Kevin Spacey points out that imagination is the strongest form of energy. He created the equivalent of Donald Trump in House of Cards.
If you get all your news from cable you might believe that Donald Trump has tapped into a vast reservoir of anger.
And there is plenty of anger. But there are multiple possible reasons. Despite what news networks report over and over it is not just anger that people have to get by on less money, assuming they have jobs at all.
Network polls don’t ask about many of the other issues driving anger.
Some of the people attracted to Trump may be angry that the Supreme Court has protected abortion and gay rights.
Polls show a majority support these rulings, but plenty of people are very angry. They would support reversing these decisions if their candidate got into the White House.
People also are angry that local governments have to pull people over and give them tickets because tax cuts have governments with too little money to provide services expected by these same citizens.
Parking tickets are eagerly issued, and cars towed. Owners sometimes have to pay $100 or $200 retrieve them.
Though it is not related to income, widely publicized killings of unarmed civilians by heavily armed police has angered some people, and not just the black community that is so often the victim.
Governments at all levels caved in to pressure from the Tea Party to reduce taxes at the same time we were fighting wars and expected to provide health care for wounded veterans. Many of these veterans are still waiting.
And Trump is not the only one benefiting from anger. Bernie Sanders is getting thousands of donations from people angered by what Wall Street did to America’s economy and neighborhoods. There is a widespread feeling they largely got away with it without being punished.
Sanders has been able to win some support by linking Hillary Clinton to the banks.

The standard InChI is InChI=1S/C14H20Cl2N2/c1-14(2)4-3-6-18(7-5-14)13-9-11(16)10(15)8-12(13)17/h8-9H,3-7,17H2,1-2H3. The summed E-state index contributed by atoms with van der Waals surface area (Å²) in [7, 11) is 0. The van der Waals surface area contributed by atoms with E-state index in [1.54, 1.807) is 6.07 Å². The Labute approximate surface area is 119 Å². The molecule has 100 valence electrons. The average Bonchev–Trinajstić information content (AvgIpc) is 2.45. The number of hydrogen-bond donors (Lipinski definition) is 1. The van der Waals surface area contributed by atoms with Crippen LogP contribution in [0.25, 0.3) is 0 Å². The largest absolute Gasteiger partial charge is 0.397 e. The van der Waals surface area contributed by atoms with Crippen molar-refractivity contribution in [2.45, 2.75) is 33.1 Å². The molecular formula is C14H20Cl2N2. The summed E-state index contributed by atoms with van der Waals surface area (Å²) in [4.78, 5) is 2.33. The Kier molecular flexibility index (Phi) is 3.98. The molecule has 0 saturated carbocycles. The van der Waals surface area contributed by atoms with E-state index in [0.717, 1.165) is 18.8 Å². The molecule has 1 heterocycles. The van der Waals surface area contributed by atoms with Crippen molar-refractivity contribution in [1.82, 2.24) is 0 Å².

Usually being considered a socialist is enough to turn off American voters. Not this time.
Sanders won a surprise victory in the Michigan primary on Tuesday, at least partly because independents chose to vote in the Democratic primary and because some Democrats were detected voting in the Republican primary, for reasons that can only be guessed.
That Trump, who has ripped so many people off with his private businesses, some of which then declared bankruptcy, is ironic.
“The central truth of Trumpism as a phenomenon is that the entire American working class has legitimate reasons to be angry at the ruling class. During the past half-century of economic growth, virtually none of the rewards have gone to the working class. The economists can supply caveats and refinements to that statement, but the bottom line is stark: The real family income of people in the bottom half of the income distribution hasn't increased since the late 1960s. ... During the same half-century, American corporations exported millions of manufacturing jobs (and) the federal government allowed the immigration, legal and illegal, of tens of millions of competitors for the remaining working-class jobs."
Funny, journalists are often taught not to use that word. Never in my lifetime has it seemed so appropriate.
There is an expression in America, often used in song lyrics and movies: be careful what you wish for you may get it.
For followers of the Netflix series “House of Cards” everything Trump has done has already been done by Kevin Spacey.